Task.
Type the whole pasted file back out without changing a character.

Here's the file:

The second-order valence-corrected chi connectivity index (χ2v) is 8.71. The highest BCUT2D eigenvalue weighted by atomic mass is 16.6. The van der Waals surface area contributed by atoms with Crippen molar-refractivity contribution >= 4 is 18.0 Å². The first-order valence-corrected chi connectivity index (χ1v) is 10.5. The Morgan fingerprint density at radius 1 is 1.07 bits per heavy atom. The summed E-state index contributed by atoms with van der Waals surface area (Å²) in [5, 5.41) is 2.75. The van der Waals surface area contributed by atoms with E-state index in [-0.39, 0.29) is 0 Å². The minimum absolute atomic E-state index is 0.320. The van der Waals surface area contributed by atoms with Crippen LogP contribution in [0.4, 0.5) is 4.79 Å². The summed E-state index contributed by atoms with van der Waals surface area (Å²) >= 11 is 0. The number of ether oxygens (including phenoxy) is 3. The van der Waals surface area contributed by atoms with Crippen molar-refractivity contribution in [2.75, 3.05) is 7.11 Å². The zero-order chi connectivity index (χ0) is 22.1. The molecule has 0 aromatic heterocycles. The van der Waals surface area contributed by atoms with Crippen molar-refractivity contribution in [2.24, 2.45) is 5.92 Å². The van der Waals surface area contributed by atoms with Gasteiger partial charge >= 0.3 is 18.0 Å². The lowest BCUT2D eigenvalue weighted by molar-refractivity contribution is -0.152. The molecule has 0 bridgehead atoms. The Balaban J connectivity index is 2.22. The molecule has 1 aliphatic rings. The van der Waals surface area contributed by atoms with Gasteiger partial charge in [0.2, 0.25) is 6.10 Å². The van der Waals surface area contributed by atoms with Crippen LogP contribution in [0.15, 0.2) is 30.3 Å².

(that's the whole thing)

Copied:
The second-order valence-corrected chi connectivity index (χ2v) is 8.71. The highest BCUT2D eigenvalue weighted by atomic mass is 16.6. The van der Waals surface area contributed by atoms with Crippen molar-refractivity contribution >= 4 is 18.0 Å². The first-order valence-corrected chi connectivity index (χ1v) is 10.5. The Morgan fingerprint density at radius 1 is 1.07 bits per heavy atom. The summed E-state index contributed by atoms with van der Waals surface area (Å²) in [5, 5.41) is 2.75. The van der Waals surface area contributed by atoms with E-state index in [-0.39, 0.29) is 0 Å². The minimum absolute atomic E-state index is 0.320. The van der Waals surface area contributed by atoms with Crippen LogP contribution in [0.4, 0.5) is 4.79 Å². The summed E-state index contributed by atoms with van der Waals surface area (Å²) >= 11 is 0. The number of ether oxygens (including phenoxy) is 3. The van der Waals surface area contributed by atoms with Crippen molar-refractivity contribution in [2.75, 3.05) is 7.11 Å². The zero-order chi connectivity index (χ0) is 22.1. The molecule has 0 aromatic heterocycles. The van der Waals surface area contributed by atoms with Crippen molar-refractivity contribution in [2.24, 2.45) is 5.92 Å². The van der Waals surface area contributed by atoms with Gasteiger partial charge >= 0.3 is 18.0 Å². The lowest BCUT2D eigenvalue weighted by molar-refractivity contribution is -0.152. The molecule has 0 bridgehead atoms. The Balaban J connectivity index is 2.22. The molecule has 1 aliphatic rings. The van der Waals surface area contributed by atoms with Gasteiger partial charge in [0.2, 0.25) is 6.10 Å². The van der Waals surface area contributed by atoms with Crippen LogP contribution in [0.15, 0.2) is 30.3 Å².